Germany and Turkey have emerged as crucial players in the biggest migration crisis to rock Europe since World War II. The outcome of Friday's talks is not only important for Merkel, who faces intense pressure at home to impose a cap on Germany's refugee intake, but it will also have resonance across Europe, where public opinion is hardening against a record influx of refugees seeking asylum .
Despite wintry conditions, thousands of people fleeing war and misery are still embarking on the dangerous journey across the Mediterranean to seek a better life in Europe.
Turkey is most affected by the refugee crisis and expects EU countries to share the burden, Davutoğlu told German Press Agency (DPA) ahead of his official talks in Berlin. "We are not begging for money from the EU. We have 2.5 million refugees in Turkey from Syria, from Iraq 300,000 more. Turkey has spent close to $10 billion on the refugees," he said.
"There are many things to be done, together with the EU, together with the international community. But nobody can expect Turkey to carry the entire burden alone," he stressed.
At an EU-Turkey summit last November, the EU promised 3 billion euros ($3.28 billion) in aid to Turkey to support projects that would improve the living conditions of refugees in the country, and address the problems of the influx of refugees. But Italy has reportedly objected to the formula proposed for collecting the funding, which is planned to come from both the EU budget as well as from member states.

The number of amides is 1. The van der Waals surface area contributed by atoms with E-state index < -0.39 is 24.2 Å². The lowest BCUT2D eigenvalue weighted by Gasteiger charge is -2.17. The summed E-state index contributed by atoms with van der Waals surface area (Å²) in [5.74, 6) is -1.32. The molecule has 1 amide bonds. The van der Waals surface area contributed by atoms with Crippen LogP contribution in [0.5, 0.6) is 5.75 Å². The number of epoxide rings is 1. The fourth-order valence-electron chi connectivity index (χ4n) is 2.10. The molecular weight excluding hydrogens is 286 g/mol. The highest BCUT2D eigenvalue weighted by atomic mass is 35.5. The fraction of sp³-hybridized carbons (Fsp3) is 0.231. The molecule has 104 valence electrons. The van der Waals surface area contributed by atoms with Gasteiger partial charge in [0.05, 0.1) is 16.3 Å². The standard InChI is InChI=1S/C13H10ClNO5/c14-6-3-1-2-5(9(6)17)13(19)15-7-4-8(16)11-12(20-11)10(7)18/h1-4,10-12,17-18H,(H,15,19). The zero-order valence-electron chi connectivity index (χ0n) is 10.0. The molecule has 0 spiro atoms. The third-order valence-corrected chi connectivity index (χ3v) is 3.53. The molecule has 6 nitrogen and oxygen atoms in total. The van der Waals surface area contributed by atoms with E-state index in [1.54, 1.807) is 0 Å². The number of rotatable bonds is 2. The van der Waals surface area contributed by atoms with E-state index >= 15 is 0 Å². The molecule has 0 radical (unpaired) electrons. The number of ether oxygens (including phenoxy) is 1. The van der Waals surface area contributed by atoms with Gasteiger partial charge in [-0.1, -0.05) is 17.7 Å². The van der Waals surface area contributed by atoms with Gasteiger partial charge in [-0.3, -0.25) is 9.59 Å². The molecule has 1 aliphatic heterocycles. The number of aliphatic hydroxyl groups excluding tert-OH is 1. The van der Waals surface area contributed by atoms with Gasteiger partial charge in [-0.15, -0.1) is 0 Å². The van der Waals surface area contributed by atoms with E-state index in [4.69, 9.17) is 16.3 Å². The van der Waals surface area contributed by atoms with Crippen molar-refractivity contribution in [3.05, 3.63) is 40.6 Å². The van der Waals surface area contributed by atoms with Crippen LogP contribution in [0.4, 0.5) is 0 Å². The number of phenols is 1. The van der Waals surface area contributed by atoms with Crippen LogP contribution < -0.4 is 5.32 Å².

Davutoğlu said Turkey has taken initial steps as part of the EU-Turkey action plan agreed in November, namely by the introduction of visa requirements for Syrian nationals coming from third countries, and also opened the labor market to Syrian refugees in Turkey by allowing refugees to acquire working permits. Davutoğlu said during Friday's intergovernmental consultations that the Turkish and German delegations will have detailed discussions on the refugee crisis. "But at the same time we will also be talking about how to fight against terrorism, about intelligence cooperation and regional issues in Syria, in Iraq, in the Middle East and in the Balkans," he said.
Germany saw an unprecedented 1.1 million asylum seekers arrive last year, many of them fleeing conflicts in Syria, Iraq and Afghanistan. Facing growing domestic pressure, Chancellor Angela Merkel wants Turkey to help stop the flow of migrants from coming to Europe. She has urged other European Union members to make good on their pledge of giving Turkey 3 billion euros.
"Regarding bilateral issues, this will be the first such high-level, comprehensive meeting after the formation of the new government in Turkey. Of course the refugee issue will be one item on this agenda. But at the same time we will be talking about how to fight against terrorism, about intelligence cooperation and regional issues, in Syria, in Iraq, in the Middle East and in the Balkans. On the EU-Turkish joint action plan on refugees, we will talk about what we have achieved. In the past two weeks Turkey has started implementing visa requirements for Syrians coming from third countries. Also, last week we had a Turkish cabinet decision allowing Syrians to work in Turkey. On the other side, the European Union was planning to fix and finalize the resettlement plans for refugees, and also to share the financial burden," Davutoğlu told the DPA.
EU member states have been split about how to end the crisis, with Austria the latest to draw fire when it decided to impose a limit on its intake of asylum seekers.
Merkel has so far resisted demands for a quota, after nearly 1.1 million asylum seekers arrived in Germany in 2015. She has instead promised a "tangible reduction" in new arrivals, and is counting on international efforts to deliver.